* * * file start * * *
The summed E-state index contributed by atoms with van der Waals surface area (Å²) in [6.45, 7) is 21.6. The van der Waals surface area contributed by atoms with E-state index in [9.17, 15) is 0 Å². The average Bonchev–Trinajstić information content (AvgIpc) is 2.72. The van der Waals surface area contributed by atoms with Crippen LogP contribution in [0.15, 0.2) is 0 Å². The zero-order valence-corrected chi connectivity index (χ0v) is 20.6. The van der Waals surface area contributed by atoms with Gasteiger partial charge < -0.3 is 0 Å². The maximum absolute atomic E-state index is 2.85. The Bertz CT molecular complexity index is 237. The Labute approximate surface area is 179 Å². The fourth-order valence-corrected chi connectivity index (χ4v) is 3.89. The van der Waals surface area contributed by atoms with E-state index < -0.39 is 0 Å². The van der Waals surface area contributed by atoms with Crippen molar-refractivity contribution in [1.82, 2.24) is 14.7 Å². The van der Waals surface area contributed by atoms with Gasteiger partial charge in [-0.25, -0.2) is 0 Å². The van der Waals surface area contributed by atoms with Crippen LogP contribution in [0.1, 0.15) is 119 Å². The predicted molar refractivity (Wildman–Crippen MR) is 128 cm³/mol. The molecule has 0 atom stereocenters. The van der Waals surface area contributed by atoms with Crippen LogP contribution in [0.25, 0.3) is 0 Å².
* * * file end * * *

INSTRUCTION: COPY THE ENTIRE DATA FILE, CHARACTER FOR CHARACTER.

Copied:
The summed E-state index contributed by atoms with van der Waals surface area (Å²) in [6.45, 7) is 21.6. The van der Waals surface area contributed by atoms with E-state index in [9.17, 15) is 0 Å². The average Bonchev–Trinajstić information content (AvgIpc) is 2.72. The van der Waals surface area contributed by atoms with Crippen LogP contribution in [0.15, 0.2) is 0 Å². The zero-order valence-corrected chi connectivity index (χ0v) is 20.6. The van der Waals surface area contributed by atoms with Gasteiger partial charge < -0.3 is 0 Å². The maximum absolute atomic E-state index is 2.85. The Bertz CT molecular complexity index is 237. The Labute approximate surface area is 179 Å². The fourth-order valence-corrected chi connectivity index (χ4v) is 3.89. The van der Waals surface area contributed by atoms with E-state index < -0.39 is 0 Å². The van der Waals surface area contributed by atoms with Crippen molar-refractivity contribution in [1.82, 2.24) is 14.7 Å². The van der Waals surface area contributed by atoms with Gasteiger partial charge in [-0.25, -0.2) is 0 Å². The van der Waals surface area contributed by atoms with Crippen LogP contribution in [0.1, 0.15) is 119 Å². The predicted molar refractivity (Wildman–Crippen MR) is 128 cm³/mol. The molecule has 0 atom stereocenters. The van der Waals surface area contributed by atoms with Crippen LogP contribution in [0.25, 0.3) is 0 Å².